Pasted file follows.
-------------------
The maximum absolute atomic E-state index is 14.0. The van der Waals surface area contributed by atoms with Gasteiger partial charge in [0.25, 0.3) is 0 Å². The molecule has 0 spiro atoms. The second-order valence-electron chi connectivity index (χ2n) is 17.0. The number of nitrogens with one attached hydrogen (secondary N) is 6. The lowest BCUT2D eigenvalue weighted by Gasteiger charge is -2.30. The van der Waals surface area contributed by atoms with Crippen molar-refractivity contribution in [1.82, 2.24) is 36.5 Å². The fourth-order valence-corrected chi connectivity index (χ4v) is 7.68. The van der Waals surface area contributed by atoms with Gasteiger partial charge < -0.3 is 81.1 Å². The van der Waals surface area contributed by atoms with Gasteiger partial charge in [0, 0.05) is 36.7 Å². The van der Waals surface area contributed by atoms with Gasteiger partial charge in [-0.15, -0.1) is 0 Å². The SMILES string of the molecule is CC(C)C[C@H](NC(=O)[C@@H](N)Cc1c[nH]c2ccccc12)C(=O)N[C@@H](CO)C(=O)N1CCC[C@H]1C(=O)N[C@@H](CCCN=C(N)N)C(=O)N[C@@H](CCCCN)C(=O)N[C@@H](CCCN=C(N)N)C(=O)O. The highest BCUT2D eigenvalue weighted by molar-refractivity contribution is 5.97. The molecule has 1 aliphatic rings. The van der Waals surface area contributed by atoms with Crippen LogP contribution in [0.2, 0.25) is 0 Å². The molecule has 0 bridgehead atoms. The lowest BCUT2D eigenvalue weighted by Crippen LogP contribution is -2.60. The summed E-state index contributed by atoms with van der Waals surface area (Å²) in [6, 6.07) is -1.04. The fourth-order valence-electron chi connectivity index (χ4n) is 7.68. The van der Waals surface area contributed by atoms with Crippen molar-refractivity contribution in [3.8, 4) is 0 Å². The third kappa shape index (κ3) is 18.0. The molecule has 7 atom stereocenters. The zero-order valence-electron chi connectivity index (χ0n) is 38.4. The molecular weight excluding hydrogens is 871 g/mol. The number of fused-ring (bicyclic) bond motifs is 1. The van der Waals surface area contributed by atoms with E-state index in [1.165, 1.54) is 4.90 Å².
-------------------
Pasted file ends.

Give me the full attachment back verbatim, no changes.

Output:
The maximum absolute atomic E-state index is 14.0. The van der Waals surface area contributed by atoms with Gasteiger partial charge in [0.25, 0.3) is 0 Å². The molecule has 0 spiro atoms. The second-order valence-electron chi connectivity index (χ2n) is 17.0. The number of nitrogens with one attached hydrogen (secondary N) is 6. The lowest BCUT2D eigenvalue weighted by Gasteiger charge is -2.30. The van der Waals surface area contributed by atoms with Crippen molar-refractivity contribution in [1.82, 2.24) is 36.5 Å². The fourth-order valence-corrected chi connectivity index (χ4v) is 7.68. The van der Waals surface area contributed by atoms with Gasteiger partial charge < -0.3 is 81.1 Å². The van der Waals surface area contributed by atoms with Gasteiger partial charge in [0, 0.05) is 36.7 Å². The van der Waals surface area contributed by atoms with Gasteiger partial charge in [-0.15, -0.1) is 0 Å². The SMILES string of the molecule is CC(C)C[C@H](NC(=O)[C@@H](N)Cc1c[nH]c2ccccc12)C(=O)N[C@@H](CO)C(=O)N1CCC[C@H]1C(=O)N[C@@H](CCCN=C(N)N)C(=O)N[C@@H](CCCCN)C(=O)N[C@@H](CCCN=C(N)N)C(=O)O. The highest BCUT2D eigenvalue weighted by molar-refractivity contribution is 5.97. The molecule has 1 aliphatic rings. The van der Waals surface area contributed by atoms with Crippen LogP contribution in [0.2, 0.25) is 0 Å². The molecule has 0 bridgehead atoms. The lowest BCUT2D eigenvalue weighted by Crippen LogP contribution is -2.60. The summed E-state index contributed by atoms with van der Waals surface area (Å²) in [6, 6.07) is -1.04. The fourth-order valence-electron chi connectivity index (χ4n) is 7.68. The van der Waals surface area contributed by atoms with Crippen molar-refractivity contribution in [3.8, 4) is 0 Å². The third kappa shape index (κ3) is 18.0. The molecule has 7 atom stereocenters. The zero-order valence-electron chi connectivity index (χ0n) is 38.4. The molecular weight excluding hydrogens is 871 g/mol. The number of fused-ring (bicyclic) bond motifs is 1. The van der Waals surface area contributed by atoms with E-state index in [1.165, 1.54) is 4.90 Å².